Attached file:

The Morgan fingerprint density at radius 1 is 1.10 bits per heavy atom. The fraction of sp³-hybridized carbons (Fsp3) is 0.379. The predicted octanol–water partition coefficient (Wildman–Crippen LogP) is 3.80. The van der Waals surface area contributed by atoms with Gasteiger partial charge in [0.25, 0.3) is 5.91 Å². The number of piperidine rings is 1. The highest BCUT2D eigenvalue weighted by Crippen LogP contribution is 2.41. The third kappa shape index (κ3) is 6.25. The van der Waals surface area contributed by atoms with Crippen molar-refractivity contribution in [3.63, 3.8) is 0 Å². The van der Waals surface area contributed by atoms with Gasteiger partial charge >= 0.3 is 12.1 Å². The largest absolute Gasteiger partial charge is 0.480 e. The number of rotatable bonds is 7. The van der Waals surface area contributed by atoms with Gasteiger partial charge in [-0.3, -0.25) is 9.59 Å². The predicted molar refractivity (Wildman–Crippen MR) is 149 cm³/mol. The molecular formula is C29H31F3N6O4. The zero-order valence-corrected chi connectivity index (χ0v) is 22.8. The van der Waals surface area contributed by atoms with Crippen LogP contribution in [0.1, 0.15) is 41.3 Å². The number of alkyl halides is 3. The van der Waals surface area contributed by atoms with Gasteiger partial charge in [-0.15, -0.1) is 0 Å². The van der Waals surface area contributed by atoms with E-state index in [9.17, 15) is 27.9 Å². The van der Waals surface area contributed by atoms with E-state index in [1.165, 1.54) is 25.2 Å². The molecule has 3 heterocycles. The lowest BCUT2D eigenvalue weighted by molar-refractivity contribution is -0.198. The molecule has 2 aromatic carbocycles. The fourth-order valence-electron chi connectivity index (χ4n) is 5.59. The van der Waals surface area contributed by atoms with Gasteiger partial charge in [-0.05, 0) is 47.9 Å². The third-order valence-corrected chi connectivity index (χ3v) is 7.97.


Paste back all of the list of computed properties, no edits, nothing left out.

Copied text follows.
The Morgan fingerprint density at radius 1 is 1.10 bits per heavy atom. The fraction of sp³-hybridized carbons (Fsp3) is 0.379. The predicted octanol–water partition coefficient (Wildman–Crippen LogP) is 3.80. The van der Waals surface area contributed by atoms with Gasteiger partial charge in [0.25, 0.3) is 5.91 Å². The number of piperidine rings is 1. The highest BCUT2D eigenvalue weighted by Crippen LogP contribution is 2.41. The third kappa shape index (κ3) is 6.25. The van der Waals surface area contributed by atoms with Crippen molar-refractivity contribution in [3.63, 3.8) is 0 Å². The van der Waals surface area contributed by atoms with Gasteiger partial charge >= 0.3 is 12.1 Å². The largest absolute Gasteiger partial charge is 0.480 e. The number of rotatable bonds is 7. The van der Waals surface area contributed by atoms with Gasteiger partial charge in [-0.3, -0.25) is 9.59 Å². The predicted molar refractivity (Wildman–Crippen MR) is 149 cm³/mol. The molecular formula is C29H31F3N6O4. The zero-order valence-corrected chi connectivity index (χ0v) is 22.8. The van der Waals surface area contributed by atoms with Crippen LogP contribution in [0.1, 0.15) is 41.3 Å². The number of alkyl halides is 3. The van der Waals surface area contributed by atoms with Gasteiger partial charge in [-0.15, -0.1) is 0 Å². The van der Waals surface area contributed by atoms with E-state index in [9.17, 15) is 27.9 Å². The van der Waals surface area contributed by atoms with E-state index in [1.165, 1.54) is 25.2 Å². The molecule has 3 heterocycles. The lowest BCUT2D eigenvalue weighted by molar-refractivity contribution is -0.198. The molecule has 2 aromatic carbocycles. The fourth-order valence-electron chi connectivity index (χ4n) is 5.59. The van der Waals surface area contributed by atoms with Gasteiger partial charge in [-0.05, 0) is 47.9 Å². The third-order valence-corrected chi connectivity index (χ3v) is 7.97.